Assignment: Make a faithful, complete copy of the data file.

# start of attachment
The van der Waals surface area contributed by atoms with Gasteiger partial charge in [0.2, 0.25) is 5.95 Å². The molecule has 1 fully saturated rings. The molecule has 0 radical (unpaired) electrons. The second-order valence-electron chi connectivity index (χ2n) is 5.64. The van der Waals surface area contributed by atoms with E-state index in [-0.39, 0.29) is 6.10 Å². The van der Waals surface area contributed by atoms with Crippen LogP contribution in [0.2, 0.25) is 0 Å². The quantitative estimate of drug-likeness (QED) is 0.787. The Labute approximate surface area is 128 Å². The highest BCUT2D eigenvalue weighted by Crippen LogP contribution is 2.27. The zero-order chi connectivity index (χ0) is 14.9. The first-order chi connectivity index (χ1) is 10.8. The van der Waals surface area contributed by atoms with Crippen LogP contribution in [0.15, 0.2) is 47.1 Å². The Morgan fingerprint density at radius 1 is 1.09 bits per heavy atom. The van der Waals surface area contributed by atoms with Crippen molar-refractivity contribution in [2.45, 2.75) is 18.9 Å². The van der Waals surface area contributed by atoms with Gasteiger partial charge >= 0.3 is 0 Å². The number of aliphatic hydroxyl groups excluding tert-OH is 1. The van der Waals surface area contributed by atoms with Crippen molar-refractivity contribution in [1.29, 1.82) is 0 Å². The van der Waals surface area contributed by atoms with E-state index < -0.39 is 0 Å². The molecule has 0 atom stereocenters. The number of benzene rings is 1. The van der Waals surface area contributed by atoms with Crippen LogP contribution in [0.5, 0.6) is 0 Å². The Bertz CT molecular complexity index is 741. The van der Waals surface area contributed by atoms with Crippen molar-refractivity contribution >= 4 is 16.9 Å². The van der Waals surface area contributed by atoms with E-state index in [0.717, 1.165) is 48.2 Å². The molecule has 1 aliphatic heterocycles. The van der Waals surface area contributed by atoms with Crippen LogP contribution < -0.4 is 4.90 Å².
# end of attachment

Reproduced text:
The van der Waals surface area contributed by atoms with Gasteiger partial charge in [0.2, 0.25) is 5.95 Å². The molecule has 1 fully saturated rings. The molecule has 0 radical (unpaired) electrons. The second-order valence-electron chi connectivity index (χ2n) is 5.64. The van der Waals surface area contributed by atoms with E-state index in [-0.39, 0.29) is 6.10 Å². The van der Waals surface area contributed by atoms with Crippen LogP contribution in [0.2, 0.25) is 0 Å². The quantitative estimate of drug-likeness (QED) is 0.787. The Labute approximate surface area is 128 Å². The highest BCUT2D eigenvalue weighted by Crippen LogP contribution is 2.27. The zero-order chi connectivity index (χ0) is 14.9. The first-order chi connectivity index (χ1) is 10.8. The van der Waals surface area contributed by atoms with Crippen LogP contribution in [0.15, 0.2) is 47.1 Å². The Morgan fingerprint density at radius 1 is 1.09 bits per heavy atom. The van der Waals surface area contributed by atoms with Crippen molar-refractivity contribution in [2.45, 2.75) is 18.9 Å². The van der Waals surface area contributed by atoms with Gasteiger partial charge >= 0.3 is 0 Å². The number of aliphatic hydroxyl groups excluding tert-OH is 1. The van der Waals surface area contributed by atoms with Crippen molar-refractivity contribution in [1.29, 1.82) is 0 Å². The van der Waals surface area contributed by atoms with E-state index < -0.39 is 0 Å². The molecule has 0 atom stereocenters. The number of benzene rings is 1. The van der Waals surface area contributed by atoms with Crippen LogP contribution in [0.5, 0.6) is 0 Å². The Bertz CT molecular complexity index is 741. The van der Waals surface area contributed by atoms with Crippen molar-refractivity contribution >= 4 is 16.9 Å². The van der Waals surface area contributed by atoms with E-state index in [0.717, 1.165) is 48.2 Å². The molecule has 1 aliphatic heterocycles. The van der Waals surface area contributed by atoms with Crippen LogP contribution < -0.4 is 4.90 Å².